The Macedonian group Baklava introduced themselves in 2006 with the debuting an eponymous album, on which they bravely stepped into the processing of traditional songs, and with the next, the second (Kalemar, 2008) to an author’s approach in the wake of their own heritage. The third album, 2011’s “Me mankas mucho”, has been expanded with new world music influences. Looking at their music journey as they mature and grow up, the conclusion is self-explanatory: the fourth album, “IV”, released in January 2020, is a natural turn and one step further in the quest to answer the question of how far the musical boundaries can be moved. If musical boundaries are genres, and there really are many of them here, from all directions – from world music, jazz, ethno, rock; it is even sung in multiple languages - the answer is quite clear: the border exists to be crossed, because only when we know where the border is, is that we know that we are free. And the album “IV” is one of the most beautiful dedications to musical freedom.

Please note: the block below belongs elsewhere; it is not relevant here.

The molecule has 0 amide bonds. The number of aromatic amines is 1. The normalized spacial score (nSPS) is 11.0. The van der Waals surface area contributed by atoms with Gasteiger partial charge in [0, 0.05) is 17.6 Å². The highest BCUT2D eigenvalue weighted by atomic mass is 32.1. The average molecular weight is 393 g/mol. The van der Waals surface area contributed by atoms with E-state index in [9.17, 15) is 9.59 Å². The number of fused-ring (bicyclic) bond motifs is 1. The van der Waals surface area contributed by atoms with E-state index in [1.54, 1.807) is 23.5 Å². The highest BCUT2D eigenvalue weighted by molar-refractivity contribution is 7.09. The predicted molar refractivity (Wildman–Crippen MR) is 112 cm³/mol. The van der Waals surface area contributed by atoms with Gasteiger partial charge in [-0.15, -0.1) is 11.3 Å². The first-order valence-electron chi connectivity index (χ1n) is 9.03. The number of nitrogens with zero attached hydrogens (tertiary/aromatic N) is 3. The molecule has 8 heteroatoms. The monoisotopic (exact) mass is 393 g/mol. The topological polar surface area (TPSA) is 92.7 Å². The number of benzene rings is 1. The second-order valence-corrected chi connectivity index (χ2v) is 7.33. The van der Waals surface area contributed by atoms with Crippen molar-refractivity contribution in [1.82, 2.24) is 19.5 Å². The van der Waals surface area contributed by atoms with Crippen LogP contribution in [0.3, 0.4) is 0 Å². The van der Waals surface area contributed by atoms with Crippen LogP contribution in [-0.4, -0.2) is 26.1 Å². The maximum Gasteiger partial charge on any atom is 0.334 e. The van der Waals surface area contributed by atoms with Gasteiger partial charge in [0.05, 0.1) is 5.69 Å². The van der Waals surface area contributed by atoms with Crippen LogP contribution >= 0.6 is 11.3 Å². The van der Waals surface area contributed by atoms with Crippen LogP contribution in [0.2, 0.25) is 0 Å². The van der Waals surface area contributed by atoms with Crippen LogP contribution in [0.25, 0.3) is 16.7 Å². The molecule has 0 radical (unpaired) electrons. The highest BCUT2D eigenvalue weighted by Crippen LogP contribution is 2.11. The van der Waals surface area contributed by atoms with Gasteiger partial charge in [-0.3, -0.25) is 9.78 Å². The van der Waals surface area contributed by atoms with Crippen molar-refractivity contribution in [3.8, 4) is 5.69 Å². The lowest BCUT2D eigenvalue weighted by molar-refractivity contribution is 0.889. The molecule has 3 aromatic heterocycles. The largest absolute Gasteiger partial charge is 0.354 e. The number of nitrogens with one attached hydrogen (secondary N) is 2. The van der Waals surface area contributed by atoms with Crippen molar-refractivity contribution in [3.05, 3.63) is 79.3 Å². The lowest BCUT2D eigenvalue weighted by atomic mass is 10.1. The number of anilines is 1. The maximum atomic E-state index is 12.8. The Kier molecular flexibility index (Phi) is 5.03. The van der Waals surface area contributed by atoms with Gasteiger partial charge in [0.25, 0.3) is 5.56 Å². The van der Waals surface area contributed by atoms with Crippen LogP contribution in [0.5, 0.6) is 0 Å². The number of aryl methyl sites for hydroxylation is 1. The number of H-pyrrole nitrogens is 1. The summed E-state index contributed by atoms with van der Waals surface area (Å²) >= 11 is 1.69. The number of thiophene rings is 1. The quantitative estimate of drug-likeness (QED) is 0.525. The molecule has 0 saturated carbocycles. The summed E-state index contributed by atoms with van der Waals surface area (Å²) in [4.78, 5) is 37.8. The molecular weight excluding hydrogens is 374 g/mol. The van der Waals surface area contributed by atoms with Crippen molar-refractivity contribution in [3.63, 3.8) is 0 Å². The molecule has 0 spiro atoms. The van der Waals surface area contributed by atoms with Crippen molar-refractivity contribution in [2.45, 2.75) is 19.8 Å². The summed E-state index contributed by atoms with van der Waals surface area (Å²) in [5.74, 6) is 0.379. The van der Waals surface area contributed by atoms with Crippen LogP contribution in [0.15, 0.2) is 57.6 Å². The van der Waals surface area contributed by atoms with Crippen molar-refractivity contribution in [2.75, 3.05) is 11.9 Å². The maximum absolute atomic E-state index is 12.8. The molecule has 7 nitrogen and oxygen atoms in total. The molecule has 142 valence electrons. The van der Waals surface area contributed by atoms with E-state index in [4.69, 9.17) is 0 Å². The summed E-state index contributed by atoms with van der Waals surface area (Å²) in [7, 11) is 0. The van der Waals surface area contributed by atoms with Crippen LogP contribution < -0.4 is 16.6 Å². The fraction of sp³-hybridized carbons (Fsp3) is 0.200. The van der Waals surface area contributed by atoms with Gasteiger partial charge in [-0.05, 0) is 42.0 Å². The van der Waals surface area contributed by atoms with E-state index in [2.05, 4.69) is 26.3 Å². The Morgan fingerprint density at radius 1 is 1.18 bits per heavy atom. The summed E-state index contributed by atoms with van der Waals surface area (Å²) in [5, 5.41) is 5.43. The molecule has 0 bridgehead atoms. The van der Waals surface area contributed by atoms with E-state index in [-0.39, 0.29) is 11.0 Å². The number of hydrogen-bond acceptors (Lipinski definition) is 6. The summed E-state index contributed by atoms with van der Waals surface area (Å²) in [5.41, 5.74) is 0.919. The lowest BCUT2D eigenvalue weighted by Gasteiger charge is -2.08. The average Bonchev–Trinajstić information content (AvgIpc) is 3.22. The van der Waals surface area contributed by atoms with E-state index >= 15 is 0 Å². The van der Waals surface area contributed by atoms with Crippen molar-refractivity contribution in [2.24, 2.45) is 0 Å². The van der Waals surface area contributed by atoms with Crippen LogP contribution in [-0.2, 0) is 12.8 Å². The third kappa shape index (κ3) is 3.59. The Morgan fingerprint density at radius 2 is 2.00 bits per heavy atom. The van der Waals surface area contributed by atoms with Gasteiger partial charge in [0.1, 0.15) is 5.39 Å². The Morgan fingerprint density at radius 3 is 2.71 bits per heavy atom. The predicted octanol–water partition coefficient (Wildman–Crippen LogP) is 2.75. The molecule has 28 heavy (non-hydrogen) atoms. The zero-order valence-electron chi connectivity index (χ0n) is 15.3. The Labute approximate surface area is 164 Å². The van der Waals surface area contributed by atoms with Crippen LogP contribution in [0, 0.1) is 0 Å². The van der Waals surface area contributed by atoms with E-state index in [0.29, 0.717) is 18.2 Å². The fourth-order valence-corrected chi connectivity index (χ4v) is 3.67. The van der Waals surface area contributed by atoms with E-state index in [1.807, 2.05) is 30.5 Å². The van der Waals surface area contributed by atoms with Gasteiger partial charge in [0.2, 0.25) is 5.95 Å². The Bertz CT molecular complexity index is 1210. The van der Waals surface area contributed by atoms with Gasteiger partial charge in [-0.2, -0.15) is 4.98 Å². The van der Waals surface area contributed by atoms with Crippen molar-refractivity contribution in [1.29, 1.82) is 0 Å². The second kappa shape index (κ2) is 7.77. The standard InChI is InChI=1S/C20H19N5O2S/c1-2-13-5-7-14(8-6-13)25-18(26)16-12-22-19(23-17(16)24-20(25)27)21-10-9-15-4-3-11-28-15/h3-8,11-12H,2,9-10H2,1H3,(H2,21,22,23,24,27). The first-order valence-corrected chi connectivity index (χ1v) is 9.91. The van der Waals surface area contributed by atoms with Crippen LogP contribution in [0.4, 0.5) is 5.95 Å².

The mixture of ‘all and everything’, tradition and novelty, abstract and material, forms one extremely interesting heterogeneity which listeners cannot predict exactly where it will take them, so there is always an element of surprise. I believe that even the authors – guided by love, exploration, curiosity and a keen understanding of music – sometimes did not know in which direction they were going, but they let it carry them.
Because music is an emotion, and those who do not understand it should simply not deal with it. And if there were more of these unencumbered artists, who dare to leave the imposed box of the genre, the term “world music” could really begin to grow true to its meaning.